Reflecting on your life is a way to "absorb your own history in a whole new way," said Scofield. "Then you'll discover that local historical societies and cultural archives value personal histories. Your family will be amazed, especially the young ones."

She offers this final bit of advice: "Approach writing as an experience all on its own. Make a place, a time for it. Say a prayer or ring a bell or close a door. Say, 'I'm writing! I'm thinking about life, grateful that I have the time and the memory and the wits to do it.' "


Among the many guides intended to inspire and educate writers, are these helpful books:

"Inventing the Truth: The Art and Craft of Memoir," edited by William Zinsser. Selections were originally talks given at the New York Public Library by Annie Dillard, Toni Morrison, Russell Baker, Alfred Kazin and Lewis Thomas (Mariner Books, 1998).

"The Modern Library Writer's Workshop: A Guide to the Craft of Fiction," by Stephen Koch (Modern Library, 2003). This terrific book, while directed at fiction writers, will inspire anyone setting out to write.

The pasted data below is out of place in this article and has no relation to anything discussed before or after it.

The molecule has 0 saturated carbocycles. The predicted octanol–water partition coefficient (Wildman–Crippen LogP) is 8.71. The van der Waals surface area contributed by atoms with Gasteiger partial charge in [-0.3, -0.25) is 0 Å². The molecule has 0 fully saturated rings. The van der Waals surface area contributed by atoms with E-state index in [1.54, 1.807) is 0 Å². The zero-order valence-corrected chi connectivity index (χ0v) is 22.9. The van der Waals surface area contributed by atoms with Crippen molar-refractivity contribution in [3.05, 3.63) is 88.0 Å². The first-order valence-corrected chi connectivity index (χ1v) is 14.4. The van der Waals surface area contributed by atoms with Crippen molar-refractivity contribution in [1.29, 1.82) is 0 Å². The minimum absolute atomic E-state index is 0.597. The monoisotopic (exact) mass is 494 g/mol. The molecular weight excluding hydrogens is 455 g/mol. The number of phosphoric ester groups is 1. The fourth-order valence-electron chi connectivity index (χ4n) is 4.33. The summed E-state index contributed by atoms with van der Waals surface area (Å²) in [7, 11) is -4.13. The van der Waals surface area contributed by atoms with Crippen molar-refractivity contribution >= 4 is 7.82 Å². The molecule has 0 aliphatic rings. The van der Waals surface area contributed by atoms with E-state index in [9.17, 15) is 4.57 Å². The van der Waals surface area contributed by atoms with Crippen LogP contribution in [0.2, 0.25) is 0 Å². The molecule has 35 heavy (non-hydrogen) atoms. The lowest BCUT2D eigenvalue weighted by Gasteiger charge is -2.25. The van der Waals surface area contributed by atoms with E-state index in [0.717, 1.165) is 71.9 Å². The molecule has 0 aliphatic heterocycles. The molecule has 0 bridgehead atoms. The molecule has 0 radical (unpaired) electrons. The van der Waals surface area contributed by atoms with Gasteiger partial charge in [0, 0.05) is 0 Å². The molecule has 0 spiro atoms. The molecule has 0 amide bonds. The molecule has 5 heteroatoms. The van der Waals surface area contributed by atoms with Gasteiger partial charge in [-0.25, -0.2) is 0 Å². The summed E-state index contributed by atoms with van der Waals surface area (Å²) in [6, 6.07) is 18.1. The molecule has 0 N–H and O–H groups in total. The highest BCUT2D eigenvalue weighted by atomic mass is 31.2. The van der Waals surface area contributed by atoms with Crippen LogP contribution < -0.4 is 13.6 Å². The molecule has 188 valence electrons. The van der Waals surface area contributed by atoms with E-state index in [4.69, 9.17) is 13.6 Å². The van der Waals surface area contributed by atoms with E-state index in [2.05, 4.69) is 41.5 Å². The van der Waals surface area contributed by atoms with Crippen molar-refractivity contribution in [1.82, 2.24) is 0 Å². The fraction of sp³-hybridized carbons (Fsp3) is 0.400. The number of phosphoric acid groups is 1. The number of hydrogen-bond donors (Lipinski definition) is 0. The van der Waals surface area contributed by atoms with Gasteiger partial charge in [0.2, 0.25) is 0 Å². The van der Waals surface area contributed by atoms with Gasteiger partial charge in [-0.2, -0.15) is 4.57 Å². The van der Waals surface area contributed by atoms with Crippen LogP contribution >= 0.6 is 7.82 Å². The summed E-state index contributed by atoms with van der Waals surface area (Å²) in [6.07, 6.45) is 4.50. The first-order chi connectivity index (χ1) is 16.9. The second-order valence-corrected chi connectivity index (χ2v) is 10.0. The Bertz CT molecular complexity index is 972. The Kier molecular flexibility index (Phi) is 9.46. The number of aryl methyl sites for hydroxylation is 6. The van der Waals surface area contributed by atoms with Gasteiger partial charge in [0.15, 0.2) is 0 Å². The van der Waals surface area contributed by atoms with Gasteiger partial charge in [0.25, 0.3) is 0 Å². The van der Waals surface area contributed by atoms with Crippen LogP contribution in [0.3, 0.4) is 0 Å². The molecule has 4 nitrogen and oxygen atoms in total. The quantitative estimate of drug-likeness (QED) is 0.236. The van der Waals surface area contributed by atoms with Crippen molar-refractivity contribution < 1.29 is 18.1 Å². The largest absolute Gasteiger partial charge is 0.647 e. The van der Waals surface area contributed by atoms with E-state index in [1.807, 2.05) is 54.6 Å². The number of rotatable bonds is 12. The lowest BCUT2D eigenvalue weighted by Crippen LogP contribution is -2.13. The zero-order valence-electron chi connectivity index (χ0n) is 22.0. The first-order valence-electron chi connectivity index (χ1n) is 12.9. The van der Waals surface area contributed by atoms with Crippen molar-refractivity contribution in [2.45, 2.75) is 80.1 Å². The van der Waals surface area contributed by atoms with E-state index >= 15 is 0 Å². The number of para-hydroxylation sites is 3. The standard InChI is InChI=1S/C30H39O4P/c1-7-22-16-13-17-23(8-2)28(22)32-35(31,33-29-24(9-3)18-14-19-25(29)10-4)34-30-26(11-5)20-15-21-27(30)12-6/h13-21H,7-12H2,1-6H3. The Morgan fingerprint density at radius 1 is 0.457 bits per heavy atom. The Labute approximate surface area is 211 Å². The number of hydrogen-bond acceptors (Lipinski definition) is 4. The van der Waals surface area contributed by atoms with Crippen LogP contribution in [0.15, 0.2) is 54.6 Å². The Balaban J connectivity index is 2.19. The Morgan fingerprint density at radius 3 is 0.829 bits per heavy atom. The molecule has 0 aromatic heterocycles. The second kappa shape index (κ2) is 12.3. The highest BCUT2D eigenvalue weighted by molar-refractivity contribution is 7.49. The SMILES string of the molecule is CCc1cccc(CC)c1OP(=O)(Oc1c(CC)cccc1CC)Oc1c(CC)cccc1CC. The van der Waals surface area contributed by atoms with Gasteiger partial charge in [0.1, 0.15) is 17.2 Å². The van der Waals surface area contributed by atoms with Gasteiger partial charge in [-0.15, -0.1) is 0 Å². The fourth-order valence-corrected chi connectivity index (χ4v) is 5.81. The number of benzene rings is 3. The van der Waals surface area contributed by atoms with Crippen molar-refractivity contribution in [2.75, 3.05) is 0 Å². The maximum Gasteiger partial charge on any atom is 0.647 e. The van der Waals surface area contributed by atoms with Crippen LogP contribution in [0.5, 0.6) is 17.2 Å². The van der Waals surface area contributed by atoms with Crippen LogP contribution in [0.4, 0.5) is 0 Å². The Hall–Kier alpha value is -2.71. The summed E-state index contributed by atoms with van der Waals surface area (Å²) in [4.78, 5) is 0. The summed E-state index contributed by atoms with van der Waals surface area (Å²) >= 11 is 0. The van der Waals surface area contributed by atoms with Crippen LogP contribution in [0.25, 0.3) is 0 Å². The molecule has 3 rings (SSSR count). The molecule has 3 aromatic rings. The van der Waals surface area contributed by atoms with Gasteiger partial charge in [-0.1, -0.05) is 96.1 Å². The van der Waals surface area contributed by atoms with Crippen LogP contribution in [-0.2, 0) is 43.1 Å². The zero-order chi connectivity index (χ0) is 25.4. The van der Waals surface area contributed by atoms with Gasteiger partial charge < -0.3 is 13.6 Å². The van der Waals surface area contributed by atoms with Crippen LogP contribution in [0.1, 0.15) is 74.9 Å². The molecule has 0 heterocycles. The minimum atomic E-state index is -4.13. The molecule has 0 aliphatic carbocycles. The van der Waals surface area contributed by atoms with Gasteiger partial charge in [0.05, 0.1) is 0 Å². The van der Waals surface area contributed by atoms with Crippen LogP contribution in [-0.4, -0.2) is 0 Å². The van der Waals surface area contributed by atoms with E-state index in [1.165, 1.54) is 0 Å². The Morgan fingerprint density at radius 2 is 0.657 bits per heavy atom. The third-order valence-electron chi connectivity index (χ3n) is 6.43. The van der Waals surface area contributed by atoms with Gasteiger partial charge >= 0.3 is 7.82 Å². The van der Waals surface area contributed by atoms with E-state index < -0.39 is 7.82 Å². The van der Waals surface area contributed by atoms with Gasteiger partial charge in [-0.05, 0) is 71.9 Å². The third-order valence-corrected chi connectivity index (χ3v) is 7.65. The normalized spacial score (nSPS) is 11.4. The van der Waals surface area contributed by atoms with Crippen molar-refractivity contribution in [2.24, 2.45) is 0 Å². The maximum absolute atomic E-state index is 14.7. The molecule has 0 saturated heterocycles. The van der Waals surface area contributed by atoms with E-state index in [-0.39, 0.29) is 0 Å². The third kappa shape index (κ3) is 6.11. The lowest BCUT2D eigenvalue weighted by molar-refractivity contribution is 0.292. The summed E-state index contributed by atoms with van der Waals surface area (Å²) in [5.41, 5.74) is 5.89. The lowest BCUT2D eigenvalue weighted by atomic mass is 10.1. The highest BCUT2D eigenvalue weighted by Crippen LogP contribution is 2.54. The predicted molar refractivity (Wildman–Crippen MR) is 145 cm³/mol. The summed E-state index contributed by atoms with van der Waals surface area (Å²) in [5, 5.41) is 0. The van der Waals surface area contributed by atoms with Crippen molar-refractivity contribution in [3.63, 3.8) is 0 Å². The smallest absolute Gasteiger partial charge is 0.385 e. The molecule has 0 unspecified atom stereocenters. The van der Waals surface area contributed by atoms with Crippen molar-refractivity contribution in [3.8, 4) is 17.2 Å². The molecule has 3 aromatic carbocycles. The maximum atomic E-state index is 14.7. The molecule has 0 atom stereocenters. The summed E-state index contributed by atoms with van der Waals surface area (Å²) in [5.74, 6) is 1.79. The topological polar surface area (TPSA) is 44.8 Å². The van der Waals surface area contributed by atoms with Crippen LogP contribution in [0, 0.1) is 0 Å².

"Living to Tell the Tale: A Guide to Writing Memoir" by Joan Taylor McDonnell (Penguin, 1998). An accessible, intelligent book for beginners.

"Legacy: A Step-by-Step Guide to Writing a Personal History," by Linda Spence (Ohio University Press, 1997). This slim volume is packed with lists of thought-provoking questions to get a memoir writer or interviewer off and running.

Inspiring bedside reading while you write your memoirs:

"The Memoir Club" by Laura Kalpakian (St. Martin's Press, 2004), a finely detailed novel set in a UW memoir-writing class, and "Occasions of Sin: A Memoir, (W.W. Norton, 2004) Sandra Scofield's moving recollection of her childhood and her mother's life.